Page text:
Therefore, decision-making is principally being handled by the State: the executive and legislative bodies. The executive body in Brunei is headed by His Majesty and cabinets who implement laws and then it proceeds to the legislative policy that makes and approves laws. However, as Brunei Darussalam is an absolute constitutional monarchy, the legislative is considered to be a part of the executive body due to the fact that His Majesty is both the head of state and the chief minister of the country in comparison to other countries such as the United States where there is a separation of power.The most vital stage in the policy-making process is implementation. It includes process of putting into effect or carrying out an authoritative decision of government. Hence, policy makers are the chief institution contributing at this stage. The implementation of SPN21 can be explored in stages: 1) Provisional stage in 2008 for Year 7 – PSR 2007 cohort, 2) Implementation at primary level in 2009 for Year 1 and Year 4 and 3) Full implementation at primary level in 2011.
In Brunei Darussalam, the Ministry of Education is responsible for the organization, implementation and assessment of education.As a member of the Council of Cabinet Ministers, it is also responsible for formulating educational policies, outlining expectations for translating policies into developments, and coordinating their implementation. The final stage is evaluation which determines how a public policy has actually performed in action and to see whether the policy has been successful in achieving its objectives.
In addition, the main purpose of the evaluation stage is to report outputs of government programs, impacts of policies and propose changes and reforms. Both policy makers and policy advocates are involved during this stage.The effectiveness of the policy needs to be assessed after a certain period of time, and steps must be taken to ensure that there are resources and means to maintain a successful policy. In the case of SPN21, there were a number of issues being put forward after its implementation.
This included over-emphasis on examinations, assessment of vocational and technical skills subjects and changes to teacher education courses at the University of Brunei Darussalam. Facing Problems and Challenges As stated in the evaluation stage, there were several issues addressed concerning the implementation of the SPN21 education policy.Firstly, over-emphasis on examinations refers to the view that the increase in the number and types of continuous assessment under the SPN21 implies dominance of tests and examinations in schools that may continue unabated. Examinations are used to make very important selection decisions which affect individual lives and legitimize the selections made. Unfortunately examinations are never perfect instruments and the reliability and validity of selections based on single external assessments is questionable (Gipps, 1994; Ellerton & Clement, 1996).Secondly, assessment of vocational and technical skills subjects is also an issue because although vocational and technical subjects such as Agriculture could provide students with essential skills, they may appear to be accorded a low status in Brunei because: 1) they are not being compulsory or core subjects, 2) the slightly lower number of teaching hours allocated to them, 2) training and appointment of fewer instructors and 3) having fewer teaching and learning resources in regular schools.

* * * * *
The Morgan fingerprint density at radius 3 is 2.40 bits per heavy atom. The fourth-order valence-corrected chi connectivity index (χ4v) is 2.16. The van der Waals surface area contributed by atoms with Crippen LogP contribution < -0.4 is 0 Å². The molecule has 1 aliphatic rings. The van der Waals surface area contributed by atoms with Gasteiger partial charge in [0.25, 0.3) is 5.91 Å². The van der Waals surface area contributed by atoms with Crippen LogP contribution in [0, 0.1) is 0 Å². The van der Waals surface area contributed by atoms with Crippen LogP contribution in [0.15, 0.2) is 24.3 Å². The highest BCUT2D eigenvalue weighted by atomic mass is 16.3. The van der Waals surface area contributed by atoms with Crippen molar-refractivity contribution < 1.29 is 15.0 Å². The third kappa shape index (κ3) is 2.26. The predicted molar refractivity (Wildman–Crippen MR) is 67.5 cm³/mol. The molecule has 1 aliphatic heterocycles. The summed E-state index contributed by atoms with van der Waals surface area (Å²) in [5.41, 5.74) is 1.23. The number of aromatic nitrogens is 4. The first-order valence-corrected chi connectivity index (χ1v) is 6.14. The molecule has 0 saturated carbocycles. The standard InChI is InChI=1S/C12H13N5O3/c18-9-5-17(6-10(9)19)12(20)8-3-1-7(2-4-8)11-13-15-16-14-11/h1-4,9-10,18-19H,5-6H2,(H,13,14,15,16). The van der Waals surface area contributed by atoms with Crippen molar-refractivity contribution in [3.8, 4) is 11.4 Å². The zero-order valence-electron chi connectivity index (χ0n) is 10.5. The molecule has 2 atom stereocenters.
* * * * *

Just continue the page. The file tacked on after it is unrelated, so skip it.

And lastly, another issue concerns the teacher education courses at the University of Brunei Darussalam where the Ministry of Education decided to raise the qualifications of teachers and in order to improve the overall quality of education in the nation. Conclusion: Recommendations for Improvement In conclusion, the Ministry of Education aims to keep up with the fast changing world, to meet the social and economic challenges of the 21st century.Hence, it considers the SPN21 as a common platform to realize its strategic plan, vision of “Quality Education towards a Developed, Peaceful and Prosperous Nation” as well as its mission “To Provide Holistic Education to achieve Fullest Potential for All”. Nevertheless, there are some recommendations in areas for improvement. For instance, teamwork and cooperation from all sections and parties concerned are essential and required.There should be effective teacher training and leadership programmes upon the implementation of the SPN21. Moreover, resources such as sufficient budget and technological necessities should also be provided in every school institutions in order to ensure the success of the policy as a result. References Ham, Christopher & Hill, Michael (1993).